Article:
Issue #15927 has been updated by sawa (Tsuyoshi Sawada).


ashmaroli (Ashwin Maroli) wrote:
> One use-case would be where the Data used by `sprintf` is generated at runtime:
> ```ruby
> require 'yaml'
> 
> # contents of 'path/to/config.yml':
> #
> # ---
> # title: Hello World
> # author: John Doe
> # url: "https://www.example.com/blog"
> #
> 
> config = YAML.load_file('path/to/config.yml')
> # config == {"title"=>"Hello World", "author"=>"John Doe", "url"=>"https://www.example.com/blog"}
> 
> # This will fail. The alternative would be to convert the string keys to symbols beforehand.
> "title = %{title}" % config
> [...]
> ```

I do not think that is the duty of string format.

If the YAML file is written by a Ruby program, then you should have saved the keys as symbols from the beginning, and you would not have such problem. If you are hand-writing the YAML file, there is a Ruby-specific way to explicitly write symbol keys in YAML, so check the documentation. If you need to write YAML file using a non-Ruby language and can not avoid having the keys written as strngs, then rather than betting on this feature request, you should make a different feature request that asks for a `:symbolize_names` option for YAML, as in JSON.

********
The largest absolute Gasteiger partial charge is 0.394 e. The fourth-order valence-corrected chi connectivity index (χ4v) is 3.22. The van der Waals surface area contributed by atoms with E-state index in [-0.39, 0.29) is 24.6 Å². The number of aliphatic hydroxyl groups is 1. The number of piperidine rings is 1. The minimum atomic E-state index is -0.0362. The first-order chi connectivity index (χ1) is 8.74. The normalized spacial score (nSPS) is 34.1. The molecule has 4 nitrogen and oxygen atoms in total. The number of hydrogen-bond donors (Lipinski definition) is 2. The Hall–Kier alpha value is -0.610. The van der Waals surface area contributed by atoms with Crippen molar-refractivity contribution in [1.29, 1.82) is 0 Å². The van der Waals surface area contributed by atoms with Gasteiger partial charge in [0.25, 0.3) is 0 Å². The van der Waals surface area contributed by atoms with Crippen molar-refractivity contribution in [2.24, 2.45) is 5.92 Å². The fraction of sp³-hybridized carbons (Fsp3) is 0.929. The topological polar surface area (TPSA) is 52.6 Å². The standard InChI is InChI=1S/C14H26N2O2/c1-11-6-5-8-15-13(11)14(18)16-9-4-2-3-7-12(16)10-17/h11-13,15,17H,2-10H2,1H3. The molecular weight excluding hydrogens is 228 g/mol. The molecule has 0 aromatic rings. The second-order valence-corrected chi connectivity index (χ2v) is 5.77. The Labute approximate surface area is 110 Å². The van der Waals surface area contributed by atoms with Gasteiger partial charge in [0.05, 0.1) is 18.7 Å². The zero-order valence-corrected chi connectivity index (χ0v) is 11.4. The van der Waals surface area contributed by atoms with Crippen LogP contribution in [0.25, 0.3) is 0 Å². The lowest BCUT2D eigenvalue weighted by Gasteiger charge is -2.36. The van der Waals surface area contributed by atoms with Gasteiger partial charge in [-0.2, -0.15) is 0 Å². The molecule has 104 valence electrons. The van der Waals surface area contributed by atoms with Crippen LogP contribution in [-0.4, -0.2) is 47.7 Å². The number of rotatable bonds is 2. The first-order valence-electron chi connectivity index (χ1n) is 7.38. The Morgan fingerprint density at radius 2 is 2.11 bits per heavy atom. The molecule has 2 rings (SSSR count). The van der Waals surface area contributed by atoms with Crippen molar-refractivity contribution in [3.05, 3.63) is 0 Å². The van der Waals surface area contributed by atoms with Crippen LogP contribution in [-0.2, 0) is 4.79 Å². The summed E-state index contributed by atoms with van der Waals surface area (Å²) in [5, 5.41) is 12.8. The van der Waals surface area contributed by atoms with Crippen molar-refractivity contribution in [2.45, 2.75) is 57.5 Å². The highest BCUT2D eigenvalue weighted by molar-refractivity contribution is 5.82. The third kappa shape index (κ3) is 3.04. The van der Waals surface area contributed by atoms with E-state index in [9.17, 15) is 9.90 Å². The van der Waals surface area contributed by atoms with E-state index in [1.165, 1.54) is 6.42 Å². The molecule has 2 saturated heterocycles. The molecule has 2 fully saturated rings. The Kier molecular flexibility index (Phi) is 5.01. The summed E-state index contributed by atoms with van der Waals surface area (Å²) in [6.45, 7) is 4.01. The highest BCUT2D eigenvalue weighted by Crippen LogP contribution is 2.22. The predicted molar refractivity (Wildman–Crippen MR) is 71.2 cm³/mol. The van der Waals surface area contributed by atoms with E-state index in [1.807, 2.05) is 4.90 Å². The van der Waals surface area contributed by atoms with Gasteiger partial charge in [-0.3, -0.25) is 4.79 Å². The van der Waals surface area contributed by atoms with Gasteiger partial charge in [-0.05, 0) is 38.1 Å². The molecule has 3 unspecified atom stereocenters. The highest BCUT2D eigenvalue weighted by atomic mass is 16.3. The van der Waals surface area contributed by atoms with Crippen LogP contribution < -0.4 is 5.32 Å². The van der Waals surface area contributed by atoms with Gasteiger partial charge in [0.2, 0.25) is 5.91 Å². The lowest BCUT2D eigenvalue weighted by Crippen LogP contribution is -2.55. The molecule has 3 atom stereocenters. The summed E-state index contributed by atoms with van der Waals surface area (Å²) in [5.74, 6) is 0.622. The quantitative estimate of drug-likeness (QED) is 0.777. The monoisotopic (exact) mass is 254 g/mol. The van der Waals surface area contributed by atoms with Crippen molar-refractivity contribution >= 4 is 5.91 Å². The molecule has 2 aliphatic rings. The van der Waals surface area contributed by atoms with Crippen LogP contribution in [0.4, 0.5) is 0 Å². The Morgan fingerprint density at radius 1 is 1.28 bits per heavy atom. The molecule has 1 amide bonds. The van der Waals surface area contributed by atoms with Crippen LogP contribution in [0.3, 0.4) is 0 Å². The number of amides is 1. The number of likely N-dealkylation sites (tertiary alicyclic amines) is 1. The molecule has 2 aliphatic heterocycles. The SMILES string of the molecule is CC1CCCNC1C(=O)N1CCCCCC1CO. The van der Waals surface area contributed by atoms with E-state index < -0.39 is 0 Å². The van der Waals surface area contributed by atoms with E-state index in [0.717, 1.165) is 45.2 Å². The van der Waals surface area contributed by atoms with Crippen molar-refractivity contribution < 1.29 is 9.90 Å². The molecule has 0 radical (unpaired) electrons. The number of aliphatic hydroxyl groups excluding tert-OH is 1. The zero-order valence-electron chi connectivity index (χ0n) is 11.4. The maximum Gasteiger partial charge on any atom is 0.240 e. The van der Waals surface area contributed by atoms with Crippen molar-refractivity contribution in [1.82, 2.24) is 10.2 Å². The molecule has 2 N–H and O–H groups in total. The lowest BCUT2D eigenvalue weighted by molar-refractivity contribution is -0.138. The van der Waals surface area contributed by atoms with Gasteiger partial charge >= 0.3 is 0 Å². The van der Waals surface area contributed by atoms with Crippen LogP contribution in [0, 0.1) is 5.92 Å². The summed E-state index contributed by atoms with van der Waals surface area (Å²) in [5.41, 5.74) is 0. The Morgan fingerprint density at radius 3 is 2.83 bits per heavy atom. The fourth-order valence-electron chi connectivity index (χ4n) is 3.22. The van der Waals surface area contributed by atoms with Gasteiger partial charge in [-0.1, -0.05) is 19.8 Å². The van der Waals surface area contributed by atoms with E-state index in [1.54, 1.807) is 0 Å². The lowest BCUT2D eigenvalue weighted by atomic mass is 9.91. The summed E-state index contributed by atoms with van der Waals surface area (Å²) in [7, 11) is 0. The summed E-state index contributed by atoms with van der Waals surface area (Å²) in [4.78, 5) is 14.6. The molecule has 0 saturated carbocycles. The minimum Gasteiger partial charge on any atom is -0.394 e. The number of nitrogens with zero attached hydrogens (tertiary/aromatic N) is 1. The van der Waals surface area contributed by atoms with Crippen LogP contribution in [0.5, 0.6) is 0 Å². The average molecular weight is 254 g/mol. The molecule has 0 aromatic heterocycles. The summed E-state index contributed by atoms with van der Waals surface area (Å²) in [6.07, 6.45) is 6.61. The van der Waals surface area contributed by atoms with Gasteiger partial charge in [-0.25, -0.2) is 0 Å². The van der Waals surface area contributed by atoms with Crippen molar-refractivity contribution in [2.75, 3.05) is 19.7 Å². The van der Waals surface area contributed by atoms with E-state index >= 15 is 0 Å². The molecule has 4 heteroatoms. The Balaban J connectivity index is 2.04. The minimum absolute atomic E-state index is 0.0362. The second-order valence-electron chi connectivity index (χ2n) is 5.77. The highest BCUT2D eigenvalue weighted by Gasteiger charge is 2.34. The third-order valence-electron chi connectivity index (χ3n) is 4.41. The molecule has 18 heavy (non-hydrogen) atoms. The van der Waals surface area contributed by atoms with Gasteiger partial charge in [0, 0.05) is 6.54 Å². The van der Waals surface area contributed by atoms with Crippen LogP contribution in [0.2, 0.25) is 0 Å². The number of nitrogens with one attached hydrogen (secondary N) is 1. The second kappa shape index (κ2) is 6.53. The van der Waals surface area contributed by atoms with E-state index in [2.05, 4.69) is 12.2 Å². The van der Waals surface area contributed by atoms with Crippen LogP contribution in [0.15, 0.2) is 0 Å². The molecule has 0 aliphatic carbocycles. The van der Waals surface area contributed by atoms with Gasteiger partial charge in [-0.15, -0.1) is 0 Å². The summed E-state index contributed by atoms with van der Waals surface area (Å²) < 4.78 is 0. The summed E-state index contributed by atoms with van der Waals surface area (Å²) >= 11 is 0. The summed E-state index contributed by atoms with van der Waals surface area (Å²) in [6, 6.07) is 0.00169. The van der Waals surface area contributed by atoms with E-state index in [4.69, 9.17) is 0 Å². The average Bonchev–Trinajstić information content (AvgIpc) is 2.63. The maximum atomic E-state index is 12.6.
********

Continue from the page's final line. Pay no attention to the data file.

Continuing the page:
----------------------------------------
Feature #15927: Allow string keys to be used for String#% and sprintf methods
https://bugs.ruby-lang.org/issues/15927#change-78620

* Author: luke-gru (Luke Gruber)
* Status: Open
* Priority: Normal
* Assignee: 
* Target version: 
----------------------------------------
Right now, in the methods sprintf() and String#%, only symbol keys can be used for named interpolation. For example (from the example documentation):

"foo = %{foo}" % { :foo => 'bar' }        #=> "foo = bar"

String keys do not work like this:

"foo = %{foo}" % { 'foo' => 'bar' }        #=> raises KeyError

I think string keys should work just the same as symbol keys here.

I've created a PR on github for this, perhaps misguidedly, but if can be found here: https://github.com/ruby/ruby/pull/2238

My argument for this feature is that String#gsub() and family works with string keys if given a Hash, for example:

"chocolate ice cream".gsub(/\bc/, { 'c' => 'C' }) #=> 'Chocolate ice Cream'

Also, I don't like having to symbolize keys in strings unnecessarily, but maybe that just goes back to when
Ruby couldn't GC some symbols.





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